Place has always been central to studies of language, variation and change. Since the eighteenth century, dialectologists have been mapping language features according to boundaries - both physical and institutional. In the twentieth century, variationist sociolinguists developed techniques to correlate language use with speakers' orientations to place. More recently, perceptual dialectologists are examining the cognitive and ideological processes involved in language-place correlations and working on ways to understand how speakers mentally process space. Bringing together research from across the field of language variation, this volume explores the extent of twenty-first century approaches to place. It features work from both established and influential scholars, and up and coming researchers, and brings language variation research up to date. The volume focuses on four key areas of research: processes of language variation and change across time and space; methods and datasets for regional analysis; perceptions of the local in language research; and ideological representations of place.
Chris Montgomery is a Lecturer in Dialectology at the University of Sheffield. His research focuses on non-linguists' perceptions of dialects. He has published articles in the Journal of Sociolinguistics and Studies in Variation, Contacts and Change in English. He was the editor of Cityscapes and Perceptual Dialectology (with Jennifer Cramer, 2016) and of a special issue of English Language and Linguistics (with Karen Corrigan, 2015) focussing on the role of place in historical linguistics. Emma Moore is a Senior Lecturer in Sociolinguistics at the University of Sheffield. Her research explores how individuals and communities use language to construct social styles and create social meaning. Emma's most recent project is an Arts and Humanities Research Council funded project exploring language variation and change in a rather unique place: the Isles of Scilly. She has published in the Journal of Sociolinguistics, Language Variation and Change, and Language in Society, and is on the Editorial Board of Language in Society and Gender and Language.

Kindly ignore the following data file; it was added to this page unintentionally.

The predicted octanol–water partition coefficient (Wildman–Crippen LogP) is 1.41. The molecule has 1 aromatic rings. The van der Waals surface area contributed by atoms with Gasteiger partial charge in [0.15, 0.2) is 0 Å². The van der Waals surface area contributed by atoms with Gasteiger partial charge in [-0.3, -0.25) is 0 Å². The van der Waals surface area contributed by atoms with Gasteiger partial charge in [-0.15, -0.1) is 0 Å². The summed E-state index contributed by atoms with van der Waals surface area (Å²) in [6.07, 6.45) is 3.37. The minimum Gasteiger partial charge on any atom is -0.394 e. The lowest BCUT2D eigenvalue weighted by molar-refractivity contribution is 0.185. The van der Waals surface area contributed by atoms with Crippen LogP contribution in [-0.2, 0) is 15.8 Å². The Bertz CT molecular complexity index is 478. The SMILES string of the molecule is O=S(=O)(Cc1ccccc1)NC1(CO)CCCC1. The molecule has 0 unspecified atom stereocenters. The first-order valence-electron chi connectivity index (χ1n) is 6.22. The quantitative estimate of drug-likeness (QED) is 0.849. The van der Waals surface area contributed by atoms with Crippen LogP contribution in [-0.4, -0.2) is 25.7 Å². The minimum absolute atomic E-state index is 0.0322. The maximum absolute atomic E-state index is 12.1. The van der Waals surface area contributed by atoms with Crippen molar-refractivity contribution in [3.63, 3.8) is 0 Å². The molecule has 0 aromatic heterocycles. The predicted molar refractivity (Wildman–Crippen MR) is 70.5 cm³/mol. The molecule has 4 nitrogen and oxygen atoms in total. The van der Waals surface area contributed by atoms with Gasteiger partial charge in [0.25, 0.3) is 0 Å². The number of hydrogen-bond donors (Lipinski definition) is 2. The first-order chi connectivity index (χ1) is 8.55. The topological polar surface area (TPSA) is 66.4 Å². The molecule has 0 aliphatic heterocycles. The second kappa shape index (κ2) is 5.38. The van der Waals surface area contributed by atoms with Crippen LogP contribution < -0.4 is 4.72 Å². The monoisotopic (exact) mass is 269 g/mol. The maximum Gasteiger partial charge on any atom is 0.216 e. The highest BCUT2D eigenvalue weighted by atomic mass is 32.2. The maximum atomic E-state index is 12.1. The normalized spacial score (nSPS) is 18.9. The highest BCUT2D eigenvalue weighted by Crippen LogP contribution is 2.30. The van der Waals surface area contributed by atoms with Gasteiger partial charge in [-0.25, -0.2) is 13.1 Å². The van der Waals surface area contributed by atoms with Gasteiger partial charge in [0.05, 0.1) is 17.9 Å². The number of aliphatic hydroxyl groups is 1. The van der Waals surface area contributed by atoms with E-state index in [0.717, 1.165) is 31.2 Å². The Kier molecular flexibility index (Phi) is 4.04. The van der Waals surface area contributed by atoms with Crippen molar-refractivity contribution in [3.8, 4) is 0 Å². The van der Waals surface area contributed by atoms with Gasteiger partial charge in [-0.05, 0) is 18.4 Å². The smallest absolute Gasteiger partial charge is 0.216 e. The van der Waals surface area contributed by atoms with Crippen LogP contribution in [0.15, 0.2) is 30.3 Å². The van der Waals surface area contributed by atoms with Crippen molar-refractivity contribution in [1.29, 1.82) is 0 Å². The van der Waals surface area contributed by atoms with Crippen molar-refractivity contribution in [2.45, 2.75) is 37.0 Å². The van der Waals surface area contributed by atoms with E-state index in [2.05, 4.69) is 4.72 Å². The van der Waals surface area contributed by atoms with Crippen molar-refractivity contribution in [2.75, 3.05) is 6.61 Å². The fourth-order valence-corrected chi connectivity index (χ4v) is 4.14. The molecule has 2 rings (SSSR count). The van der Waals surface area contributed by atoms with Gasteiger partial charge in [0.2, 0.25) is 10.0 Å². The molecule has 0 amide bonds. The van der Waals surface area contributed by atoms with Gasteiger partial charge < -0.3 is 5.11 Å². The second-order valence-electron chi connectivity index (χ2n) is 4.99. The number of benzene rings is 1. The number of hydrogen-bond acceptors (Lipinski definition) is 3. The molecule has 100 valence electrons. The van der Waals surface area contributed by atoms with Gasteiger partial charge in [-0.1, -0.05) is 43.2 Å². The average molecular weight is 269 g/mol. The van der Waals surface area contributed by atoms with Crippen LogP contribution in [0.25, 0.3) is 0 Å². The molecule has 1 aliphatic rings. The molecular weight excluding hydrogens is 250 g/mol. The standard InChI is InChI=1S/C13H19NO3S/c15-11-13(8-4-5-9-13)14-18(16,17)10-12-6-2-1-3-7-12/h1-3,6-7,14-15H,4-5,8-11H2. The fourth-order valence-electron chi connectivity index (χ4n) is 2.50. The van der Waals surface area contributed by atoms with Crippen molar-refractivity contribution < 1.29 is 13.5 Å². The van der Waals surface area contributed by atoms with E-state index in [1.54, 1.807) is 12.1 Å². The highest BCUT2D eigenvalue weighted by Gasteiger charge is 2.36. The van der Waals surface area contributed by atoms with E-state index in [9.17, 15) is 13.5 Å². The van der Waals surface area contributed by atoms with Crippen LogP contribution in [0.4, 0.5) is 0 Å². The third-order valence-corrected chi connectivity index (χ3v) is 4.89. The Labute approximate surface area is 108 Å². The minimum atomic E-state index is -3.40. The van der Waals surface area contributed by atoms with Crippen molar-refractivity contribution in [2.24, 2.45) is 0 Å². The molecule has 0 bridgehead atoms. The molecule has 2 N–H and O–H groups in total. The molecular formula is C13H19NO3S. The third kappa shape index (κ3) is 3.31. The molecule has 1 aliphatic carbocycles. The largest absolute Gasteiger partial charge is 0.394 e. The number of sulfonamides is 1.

Part I. Changing Places: 1. Changing places: tracking innovation and obsolescence across generations Sali A. Tagliamonte; 2. Changing sounds in a changing city: an acoustic phonetic investigation of real-time change over a century of Glaswegian Jane Stuart-Smith, Brian Jose, Tamara Rathcke, Rachel Macdonald and Eleanor Lawson; 3. Local vs. supralocal: preserving language and identity in Newfoundland Sandra Clarke; 4. Variation and change in the realisation of /r/ in an isolated Northumbrian dialect Warren Maguire; Part II. Describing Places: 5. Corpora for regional and social analysis Karen P. Corrigan; 6. Using archives to conduct collaborative research on language and region Fiona Douglas; 7. Maps and mapping in (perceptual) dialect geography Chris Montgomery; 8. Which way to look?: perspectives on 'urban' and 'rural' in dialectology David Britain; Part III. Identifying Places: 9. Identifying places: the role of borders Dominic Watt and Carmen Llamas; 10. 'I stole it from a letter, off your tongue it rolled': the performance of dialect in Glasgow's indie music scene Miriam Krause and Jennifer Smith; 11. Where the black country meets 'black Barnsley': dialect variation and identity in an ex-mining community of Barnsley Kate Burland; 12. 'The land steward wouldn't have a woman farmer': the interaction between language, life trajectory and gender in an island community Emma Moore and Paul Carter; Part IV. Enregistering Places: 13. Characterological figures and expressive style in the enregisterment of linguistic variety Barbara Johnstone; 14. Enregisterment, and the social meaning of howay': dialect and identity in north-east England Julia Snell; 15. Indexing Acadian identities Ruth King; 16. 'Turtlely amazing': the enregisterment of 'Yorkshire' dialect and the possibility of GOAT fronting as a newly-enregistered feature Paul Cooper.